Century-old Brisbane stadium no longer favored by 2032 Olympics organizers

BRISBANE, Australia (AP) — The Australian Olympic Committee apparently doesn't like the idea of rebuilding an aging stadium as one of its centerpiece venues for the 2032 Games.

Australian Olympic Committee president Ian Chesterman said in a statement Thursday that there are more creative solutions than rebuilding the Gabba, an iconic Brisbane venue, for the Games, and those will be put to a review committee.

Named after the suburb of Woolloongabba where the stadium is located, the Gabba in downtown Brisbane was built in 1895 and was last redeveloped in 2005.

Former Brisbane mayor Graham Quirk is leading a two-month 2032 Olympic infrastructure assessment review and the Gabba’s reconstruction is at the top of the list.

Chesterman’s comments come after International Olympic Committee vice-president John Coates — a former AOC president — was quoted as saying the review committee should dump the Gabba.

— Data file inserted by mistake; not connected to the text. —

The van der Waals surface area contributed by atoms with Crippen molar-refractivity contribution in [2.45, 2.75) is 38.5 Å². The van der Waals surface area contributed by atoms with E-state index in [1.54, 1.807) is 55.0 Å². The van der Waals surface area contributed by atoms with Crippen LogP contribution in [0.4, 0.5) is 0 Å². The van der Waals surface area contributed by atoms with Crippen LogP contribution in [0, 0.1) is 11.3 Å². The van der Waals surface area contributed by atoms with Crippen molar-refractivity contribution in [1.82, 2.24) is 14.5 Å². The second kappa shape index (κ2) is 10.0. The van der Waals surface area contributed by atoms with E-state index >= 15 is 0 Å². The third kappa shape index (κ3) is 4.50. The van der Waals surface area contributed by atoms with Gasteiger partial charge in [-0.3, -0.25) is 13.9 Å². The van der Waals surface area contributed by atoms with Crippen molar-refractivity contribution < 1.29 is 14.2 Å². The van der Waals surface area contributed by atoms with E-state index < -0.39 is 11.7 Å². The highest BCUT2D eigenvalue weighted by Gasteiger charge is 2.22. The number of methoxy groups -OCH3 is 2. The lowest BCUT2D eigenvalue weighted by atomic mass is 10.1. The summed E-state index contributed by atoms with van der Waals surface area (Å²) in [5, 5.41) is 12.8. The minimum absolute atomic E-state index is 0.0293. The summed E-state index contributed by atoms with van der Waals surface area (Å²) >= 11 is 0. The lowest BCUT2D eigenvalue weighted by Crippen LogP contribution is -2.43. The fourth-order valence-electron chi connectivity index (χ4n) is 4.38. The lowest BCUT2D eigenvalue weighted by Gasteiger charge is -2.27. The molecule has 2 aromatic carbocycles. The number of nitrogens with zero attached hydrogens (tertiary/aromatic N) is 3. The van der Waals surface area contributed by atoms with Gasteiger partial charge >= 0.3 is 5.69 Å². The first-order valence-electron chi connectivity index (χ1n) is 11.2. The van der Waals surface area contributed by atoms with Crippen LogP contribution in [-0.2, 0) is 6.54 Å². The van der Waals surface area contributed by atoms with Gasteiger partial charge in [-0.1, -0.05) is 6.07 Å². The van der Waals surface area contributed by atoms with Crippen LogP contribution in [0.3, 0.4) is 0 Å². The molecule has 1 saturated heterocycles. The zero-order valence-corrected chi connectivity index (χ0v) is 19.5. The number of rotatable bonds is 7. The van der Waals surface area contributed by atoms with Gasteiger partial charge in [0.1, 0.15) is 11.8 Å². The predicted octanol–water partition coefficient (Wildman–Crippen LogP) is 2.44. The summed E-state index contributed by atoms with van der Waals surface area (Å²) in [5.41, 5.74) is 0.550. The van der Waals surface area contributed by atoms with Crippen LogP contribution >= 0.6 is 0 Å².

“We’ve put it to the review committee we should abandon the Gabba and we should look for another site for the athletics,” Coates told local media.

He’s proposed the opening ceremony be held at 52,000-seat Suncorp Stadium, formerly known as Lang Park, and athletics at the 48,000-capacity Queensland Sport and Athletics Centre, the venue for the 1982 Commonwealth Games.

Whether the Gabba should be demolished and reconstructed for the 2032 Games has been debated since a plan was released in November. The Queensland state government unveiled a 2.7 billion Australian dollar ($1.7 billion) Gabba rebuild that would see the stadium demolished, reconstructed and out of action from 2025 to 2030.

It would also force Brisbane’s Australian Rules football team the Lions and cricket to find a new home.

Opponents have called for its reconstruction to not go ahead because of escalating costs after the plan’s initial price tag blew out to almost three times the original estimate. In announcing the review in January, Queensland state Premier Steven Miles said he hoped the independent process could create options that are better value for money.

Brisbane won the 2032 hosting rights in July 2021. The bid was led by then-premier Annastacia Palaszczuk, who Miles replaced in December when Palaszczuk resigned as the state leader.


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